1944 Ford M20 Armored Car
Built by the Ford Motor Car Company at Chicago plant
Used in Europe by the 704 Tank Destroyer Battalion, fought in the Battle of the Bulge and continued to serve till VE day Used in peace duty in Europe and return to the US in the late 1940s, served with the USAF Security Forces in the 1950s.
1943 HAND CART M6 A1
Built by John Wood MGR CO
M6 A1 carts were the rarity in Europe, most were turned into the common trailer the M3 A4. The M6 A1 was designed for the 81 mm Mortar crews to be carried or pulled by the Cushman scooter
1941 WHITE HALFTRACK
GPCX A/S32A -31B
Aircraft Towing Tug
2004 AM General M1123
Vehicles 1/4 and up
2000 GROWLER JEEP
1941 Harley Davidson WLC #2047
Under a licensing agreement between Canada and HD, motorcycles were produced in Canada for their army. First production was in September 1941, numbers beginning with 1100 to 2200.
This cycle was shipped to England and was transferred to US Army in January 1942 and used to escort General officers.
September 1944, cycle was put into service with the 82nd Airborne and landed the southside of the Waal river bridge. This cycle is intact with motor and frame matching numbers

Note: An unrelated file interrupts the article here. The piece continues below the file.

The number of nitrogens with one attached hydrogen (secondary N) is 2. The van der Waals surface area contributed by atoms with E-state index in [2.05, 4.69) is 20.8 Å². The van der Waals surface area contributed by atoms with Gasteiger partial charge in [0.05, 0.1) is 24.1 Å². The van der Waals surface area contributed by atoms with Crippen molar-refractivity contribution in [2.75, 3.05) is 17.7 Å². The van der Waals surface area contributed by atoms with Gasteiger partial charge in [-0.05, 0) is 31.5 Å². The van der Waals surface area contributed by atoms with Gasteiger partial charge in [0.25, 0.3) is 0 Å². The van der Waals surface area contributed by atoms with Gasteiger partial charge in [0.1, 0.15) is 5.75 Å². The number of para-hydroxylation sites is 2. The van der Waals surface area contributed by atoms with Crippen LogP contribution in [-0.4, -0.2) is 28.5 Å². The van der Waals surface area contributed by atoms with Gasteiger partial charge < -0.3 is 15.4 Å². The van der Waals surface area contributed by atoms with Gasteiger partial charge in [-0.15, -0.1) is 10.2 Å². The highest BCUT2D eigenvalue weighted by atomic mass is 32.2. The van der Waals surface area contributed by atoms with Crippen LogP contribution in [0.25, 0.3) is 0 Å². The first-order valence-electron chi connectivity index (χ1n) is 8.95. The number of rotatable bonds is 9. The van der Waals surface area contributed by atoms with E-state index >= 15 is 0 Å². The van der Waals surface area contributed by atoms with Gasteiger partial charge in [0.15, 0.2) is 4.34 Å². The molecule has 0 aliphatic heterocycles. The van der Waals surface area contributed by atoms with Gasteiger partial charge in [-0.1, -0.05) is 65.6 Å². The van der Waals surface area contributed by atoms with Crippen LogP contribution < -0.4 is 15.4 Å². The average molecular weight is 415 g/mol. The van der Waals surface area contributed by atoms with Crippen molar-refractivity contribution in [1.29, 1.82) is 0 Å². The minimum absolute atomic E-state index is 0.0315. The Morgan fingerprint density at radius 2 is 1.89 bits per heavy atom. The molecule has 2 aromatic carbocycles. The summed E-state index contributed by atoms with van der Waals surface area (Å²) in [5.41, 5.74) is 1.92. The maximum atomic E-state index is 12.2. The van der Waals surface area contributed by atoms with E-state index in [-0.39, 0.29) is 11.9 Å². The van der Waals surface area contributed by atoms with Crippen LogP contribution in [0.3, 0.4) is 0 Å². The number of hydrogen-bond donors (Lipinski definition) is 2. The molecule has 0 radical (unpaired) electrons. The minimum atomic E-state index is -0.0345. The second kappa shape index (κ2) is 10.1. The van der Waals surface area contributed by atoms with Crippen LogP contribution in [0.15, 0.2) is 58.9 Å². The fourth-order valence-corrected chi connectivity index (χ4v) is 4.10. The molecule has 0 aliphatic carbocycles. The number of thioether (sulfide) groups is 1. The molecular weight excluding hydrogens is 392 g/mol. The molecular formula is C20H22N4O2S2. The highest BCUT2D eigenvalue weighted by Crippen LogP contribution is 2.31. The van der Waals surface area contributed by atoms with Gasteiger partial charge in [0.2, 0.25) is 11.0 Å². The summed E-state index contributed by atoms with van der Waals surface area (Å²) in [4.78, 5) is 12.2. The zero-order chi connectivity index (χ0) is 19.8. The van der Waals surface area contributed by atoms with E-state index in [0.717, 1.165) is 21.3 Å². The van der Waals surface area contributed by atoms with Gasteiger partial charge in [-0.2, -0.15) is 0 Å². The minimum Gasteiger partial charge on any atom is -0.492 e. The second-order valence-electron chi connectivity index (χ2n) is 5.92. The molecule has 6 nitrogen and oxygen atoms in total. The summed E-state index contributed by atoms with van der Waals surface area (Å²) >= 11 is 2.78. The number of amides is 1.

1942 WILLYS JEEP #12666
Built by the WILLYS JEEP company at their Toledo plant on March 26, 1942. This jeep saw service in Europe in the 4th ARMOR DIV, and was brought back to the US as personal baggage of Col Robert Taylor a wealthy cattle rancher in Colorado. Stayed in the family until purchased by Detroit Arsenal Museum.
Cushman Model 53 G 683
This vehicle was designed for Airbourne operations giving the paratrooper a greater range of movement. Scooters were outfitted by driver to fit the usage.
Several trailers were were built to be pulled by this scooter. Today most scooters can be found in Europe.
1943 Ford GTB Burma Jeep
1 1/2 Ton Jeep truck frame, used by US Navy, Marine Corps in the Pacific and Free French forces in Europe
1940 BSA Airbourne Bicycle
To improve mobility of the Airbourne troops, these bicycles were designed to be jumped into combat by the paras, used by both American and British troops were the key to rapid movement